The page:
Readers of Jon Krakauer’s bestselling Into Thin Air will recall Göran Kropp, the remarkable Swedish solo climber who loves to do what others label impossible. His goal was to reach and climb Mount Everest using his own physical means and without any outside assistance. In doing so, he would earn a place in the record books with the most self-contained combined approach and climb of Mount Everest ever accomplished.
Kropp’s Everest quest began 7,000 miles away, in Stockholm, where, at age twenty-nine, he set out by bicycle for Kathmandu, towing behind him nearly everything he’d need to live for a year. In this riveting first-person narrative, Kropp puts his own unique spin on the concept of adventure as he recounts his four-month trek across Europe and Asia, during which he was robbed, assaulted with a baseball bat, almost shot in Turkey, and nearly stoned in Iran. When he left the staging ground in Kathmandu in April 1996, he became the first-ever to carry his equipment–all 143 pounds–up 17,100 feet to Everest Base Camp.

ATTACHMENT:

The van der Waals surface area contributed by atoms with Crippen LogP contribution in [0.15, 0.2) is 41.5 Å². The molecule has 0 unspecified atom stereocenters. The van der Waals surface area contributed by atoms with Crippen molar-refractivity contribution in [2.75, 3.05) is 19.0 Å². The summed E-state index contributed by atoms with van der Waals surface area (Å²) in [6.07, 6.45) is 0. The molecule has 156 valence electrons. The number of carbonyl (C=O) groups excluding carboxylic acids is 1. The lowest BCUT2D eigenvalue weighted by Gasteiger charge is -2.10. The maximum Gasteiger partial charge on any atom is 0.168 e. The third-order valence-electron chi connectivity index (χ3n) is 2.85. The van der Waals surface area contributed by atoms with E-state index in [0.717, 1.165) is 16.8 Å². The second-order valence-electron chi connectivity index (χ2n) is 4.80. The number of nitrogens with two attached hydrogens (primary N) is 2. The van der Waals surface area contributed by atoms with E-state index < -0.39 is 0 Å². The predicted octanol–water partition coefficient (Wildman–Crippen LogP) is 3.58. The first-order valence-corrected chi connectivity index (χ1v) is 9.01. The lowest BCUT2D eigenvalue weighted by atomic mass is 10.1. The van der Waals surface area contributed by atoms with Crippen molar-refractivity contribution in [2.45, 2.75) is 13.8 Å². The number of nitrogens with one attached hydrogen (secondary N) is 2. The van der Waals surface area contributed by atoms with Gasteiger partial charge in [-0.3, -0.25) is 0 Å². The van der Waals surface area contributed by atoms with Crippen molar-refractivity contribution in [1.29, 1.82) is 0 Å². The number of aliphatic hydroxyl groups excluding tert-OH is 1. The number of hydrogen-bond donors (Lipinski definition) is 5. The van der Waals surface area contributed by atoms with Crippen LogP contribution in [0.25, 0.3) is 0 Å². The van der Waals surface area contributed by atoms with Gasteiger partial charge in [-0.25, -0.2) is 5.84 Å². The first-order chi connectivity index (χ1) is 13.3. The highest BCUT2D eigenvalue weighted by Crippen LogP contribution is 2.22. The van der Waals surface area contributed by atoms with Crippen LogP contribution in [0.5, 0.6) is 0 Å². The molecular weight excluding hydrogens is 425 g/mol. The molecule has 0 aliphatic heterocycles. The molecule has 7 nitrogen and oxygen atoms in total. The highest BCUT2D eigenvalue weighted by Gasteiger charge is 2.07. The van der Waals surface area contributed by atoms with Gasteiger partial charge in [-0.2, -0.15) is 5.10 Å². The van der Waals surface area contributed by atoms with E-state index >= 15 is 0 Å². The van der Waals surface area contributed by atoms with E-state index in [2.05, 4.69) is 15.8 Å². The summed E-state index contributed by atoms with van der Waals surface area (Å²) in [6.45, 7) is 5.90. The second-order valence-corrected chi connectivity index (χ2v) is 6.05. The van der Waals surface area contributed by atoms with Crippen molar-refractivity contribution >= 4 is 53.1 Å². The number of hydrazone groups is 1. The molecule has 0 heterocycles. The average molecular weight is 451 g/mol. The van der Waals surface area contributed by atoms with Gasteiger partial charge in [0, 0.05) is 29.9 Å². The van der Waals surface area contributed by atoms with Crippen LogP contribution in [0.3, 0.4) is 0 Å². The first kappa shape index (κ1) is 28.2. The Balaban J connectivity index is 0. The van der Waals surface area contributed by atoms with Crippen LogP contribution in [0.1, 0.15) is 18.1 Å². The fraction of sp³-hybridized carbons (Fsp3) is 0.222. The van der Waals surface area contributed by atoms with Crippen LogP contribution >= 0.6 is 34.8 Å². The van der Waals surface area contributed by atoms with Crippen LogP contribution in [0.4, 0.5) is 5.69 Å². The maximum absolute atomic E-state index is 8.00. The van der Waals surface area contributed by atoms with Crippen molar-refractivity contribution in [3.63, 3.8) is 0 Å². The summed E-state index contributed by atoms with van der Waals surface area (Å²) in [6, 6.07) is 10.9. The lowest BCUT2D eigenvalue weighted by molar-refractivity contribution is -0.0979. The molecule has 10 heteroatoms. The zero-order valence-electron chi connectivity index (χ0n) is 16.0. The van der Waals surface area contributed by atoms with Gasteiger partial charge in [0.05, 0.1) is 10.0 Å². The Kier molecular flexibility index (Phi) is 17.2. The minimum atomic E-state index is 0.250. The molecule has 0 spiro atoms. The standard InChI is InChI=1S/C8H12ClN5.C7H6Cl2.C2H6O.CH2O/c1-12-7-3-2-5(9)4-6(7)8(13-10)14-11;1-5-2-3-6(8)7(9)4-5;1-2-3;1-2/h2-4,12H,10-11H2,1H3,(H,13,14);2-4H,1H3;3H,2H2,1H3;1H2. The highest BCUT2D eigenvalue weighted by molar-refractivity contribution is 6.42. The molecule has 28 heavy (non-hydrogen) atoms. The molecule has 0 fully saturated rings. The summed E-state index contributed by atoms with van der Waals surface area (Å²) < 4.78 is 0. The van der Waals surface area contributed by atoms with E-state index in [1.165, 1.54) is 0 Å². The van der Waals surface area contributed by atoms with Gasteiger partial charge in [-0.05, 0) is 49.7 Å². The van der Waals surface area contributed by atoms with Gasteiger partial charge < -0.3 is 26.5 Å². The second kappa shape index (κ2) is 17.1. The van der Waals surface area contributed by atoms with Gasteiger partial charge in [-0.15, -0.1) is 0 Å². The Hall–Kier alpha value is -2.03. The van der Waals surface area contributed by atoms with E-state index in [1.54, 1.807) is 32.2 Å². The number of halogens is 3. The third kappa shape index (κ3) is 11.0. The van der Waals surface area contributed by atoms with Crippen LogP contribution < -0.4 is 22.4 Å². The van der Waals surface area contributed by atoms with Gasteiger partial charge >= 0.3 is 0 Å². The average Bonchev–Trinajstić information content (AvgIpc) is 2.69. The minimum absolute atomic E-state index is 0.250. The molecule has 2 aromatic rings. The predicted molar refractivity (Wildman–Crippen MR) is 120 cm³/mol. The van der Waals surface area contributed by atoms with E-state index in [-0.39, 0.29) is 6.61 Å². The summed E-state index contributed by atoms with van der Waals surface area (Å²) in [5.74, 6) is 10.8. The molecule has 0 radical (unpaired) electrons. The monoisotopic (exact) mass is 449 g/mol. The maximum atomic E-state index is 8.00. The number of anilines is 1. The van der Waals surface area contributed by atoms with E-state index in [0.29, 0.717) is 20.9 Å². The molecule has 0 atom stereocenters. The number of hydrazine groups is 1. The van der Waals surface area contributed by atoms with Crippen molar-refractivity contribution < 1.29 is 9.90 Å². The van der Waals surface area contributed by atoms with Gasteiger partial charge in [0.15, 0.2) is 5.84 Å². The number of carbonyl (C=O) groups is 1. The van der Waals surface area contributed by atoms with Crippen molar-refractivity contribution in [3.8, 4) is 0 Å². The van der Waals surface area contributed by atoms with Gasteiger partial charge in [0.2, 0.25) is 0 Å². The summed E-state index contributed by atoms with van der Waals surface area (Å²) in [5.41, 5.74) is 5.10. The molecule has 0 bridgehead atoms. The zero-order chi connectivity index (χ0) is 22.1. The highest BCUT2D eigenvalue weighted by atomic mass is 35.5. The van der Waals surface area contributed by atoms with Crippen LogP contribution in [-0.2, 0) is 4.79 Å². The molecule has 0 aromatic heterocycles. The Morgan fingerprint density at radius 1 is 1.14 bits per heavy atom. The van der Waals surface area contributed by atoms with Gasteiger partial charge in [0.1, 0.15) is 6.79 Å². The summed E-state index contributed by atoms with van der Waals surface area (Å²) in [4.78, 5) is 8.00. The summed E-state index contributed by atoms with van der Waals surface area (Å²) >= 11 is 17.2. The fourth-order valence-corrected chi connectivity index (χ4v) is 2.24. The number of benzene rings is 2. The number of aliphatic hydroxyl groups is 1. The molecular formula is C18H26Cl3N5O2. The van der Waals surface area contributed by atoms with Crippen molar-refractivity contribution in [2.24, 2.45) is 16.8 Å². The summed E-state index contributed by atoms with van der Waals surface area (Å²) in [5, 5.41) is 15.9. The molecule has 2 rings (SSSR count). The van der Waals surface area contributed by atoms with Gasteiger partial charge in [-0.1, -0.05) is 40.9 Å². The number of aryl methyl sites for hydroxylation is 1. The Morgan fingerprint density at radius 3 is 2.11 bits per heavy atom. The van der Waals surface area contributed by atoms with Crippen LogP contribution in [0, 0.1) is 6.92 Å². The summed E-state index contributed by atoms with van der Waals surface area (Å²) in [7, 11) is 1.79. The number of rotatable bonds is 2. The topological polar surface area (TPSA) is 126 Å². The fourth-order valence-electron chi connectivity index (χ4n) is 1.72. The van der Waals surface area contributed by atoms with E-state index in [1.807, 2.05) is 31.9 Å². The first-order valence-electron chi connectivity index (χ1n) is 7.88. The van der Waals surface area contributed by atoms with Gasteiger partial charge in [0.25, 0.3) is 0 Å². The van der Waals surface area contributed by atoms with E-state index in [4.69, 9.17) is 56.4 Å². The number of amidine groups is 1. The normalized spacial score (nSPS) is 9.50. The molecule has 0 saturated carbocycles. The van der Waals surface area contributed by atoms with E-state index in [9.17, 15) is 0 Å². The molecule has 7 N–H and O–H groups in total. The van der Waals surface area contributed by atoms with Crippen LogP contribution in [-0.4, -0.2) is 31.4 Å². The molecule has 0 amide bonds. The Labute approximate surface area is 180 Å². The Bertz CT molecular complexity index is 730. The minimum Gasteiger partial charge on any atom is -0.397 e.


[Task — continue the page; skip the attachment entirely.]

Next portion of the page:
Kropp’s first attempt at scaling Everest unassisted ended in frustration when he was forced to turn back only 350 feet, one hour, from the summit, his strength drained, his morale crushed. Despite this setback, and in the face of rapidly deteriorating weather that would result in the deadliest season in Everest’s history, Kropp steeled himself for a second attempt. Just days after the legendary storm that claimed the lives of eight climbers, he tried again and made it to the top of the world–without Sherpa aid, without bottled oxygen. Within a few days, he loaded up his bike for the equally harrowing 7,000-mile trek back to Stockholm.